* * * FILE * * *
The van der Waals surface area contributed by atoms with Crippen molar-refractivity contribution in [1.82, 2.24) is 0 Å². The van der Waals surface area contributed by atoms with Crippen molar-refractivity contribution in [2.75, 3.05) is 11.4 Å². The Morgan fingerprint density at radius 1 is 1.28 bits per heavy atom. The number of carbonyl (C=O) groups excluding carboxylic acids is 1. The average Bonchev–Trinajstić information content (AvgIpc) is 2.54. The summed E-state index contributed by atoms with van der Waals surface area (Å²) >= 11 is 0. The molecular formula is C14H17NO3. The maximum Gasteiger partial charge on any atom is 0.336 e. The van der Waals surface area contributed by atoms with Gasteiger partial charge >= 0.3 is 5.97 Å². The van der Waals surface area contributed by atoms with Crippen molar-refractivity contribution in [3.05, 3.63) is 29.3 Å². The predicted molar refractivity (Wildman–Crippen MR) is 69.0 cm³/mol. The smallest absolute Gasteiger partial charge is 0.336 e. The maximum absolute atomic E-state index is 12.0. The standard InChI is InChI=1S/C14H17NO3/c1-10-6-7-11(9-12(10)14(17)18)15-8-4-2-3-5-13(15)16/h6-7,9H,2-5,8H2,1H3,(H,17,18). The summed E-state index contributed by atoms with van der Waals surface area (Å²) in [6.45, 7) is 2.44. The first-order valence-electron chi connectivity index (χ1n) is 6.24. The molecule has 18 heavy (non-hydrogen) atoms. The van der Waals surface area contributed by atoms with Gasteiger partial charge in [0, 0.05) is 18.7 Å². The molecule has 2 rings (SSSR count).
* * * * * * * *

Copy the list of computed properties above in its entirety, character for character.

The van der Waals surface area contributed by atoms with Crippen molar-refractivity contribution in [1.82, 2.24) is 0 Å². The van der Waals surface area contributed by atoms with Crippen molar-refractivity contribution in [2.75, 3.05) is 11.4 Å². The Morgan fingerprint density at radius 1 is 1.28 bits per heavy atom. The number of carbonyl (C=O) groups excluding carboxylic acids is 1. The average Bonchev–Trinajstić information content (AvgIpc) is 2.54. The summed E-state index contributed by atoms with van der Waals surface area (Å²) >= 11 is 0. The molecular formula is C14H17NO3. The maximum Gasteiger partial charge on any atom is 0.336 e. The van der Waals surface area contributed by atoms with Gasteiger partial charge >= 0.3 is 5.97 Å². The van der Waals surface area contributed by atoms with Crippen molar-refractivity contribution in [3.05, 3.63) is 29.3 Å². The predicted molar refractivity (Wildman–Crippen MR) is 69.0 cm³/mol. The smallest absolute Gasteiger partial charge is 0.336 e. The maximum absolute atomic E-state index is 12.0. The standard InChI is InChI=1S/C14H17NO3/c1-10-6-7-11(9-12(10)14(17)18)15-8-4-2-3-5-13(15)16/h6-7,9H,2-5,8H2,1H3,(H,17,18). The summed E-state index contributed by atoms with van der Waals surface area (Å²) in [6.45, 7) is 2.44. The first-order valence-electron chi connectivity index (χ1n) is 6.24. The molecule has 18 heavy (non-hydrogen) atoms. The van der Waals surface area contributed by atoms with Gasteiger partial charge in [0, 0.05) is 18.7 Å². The molecule has 2 rings (SSSR count).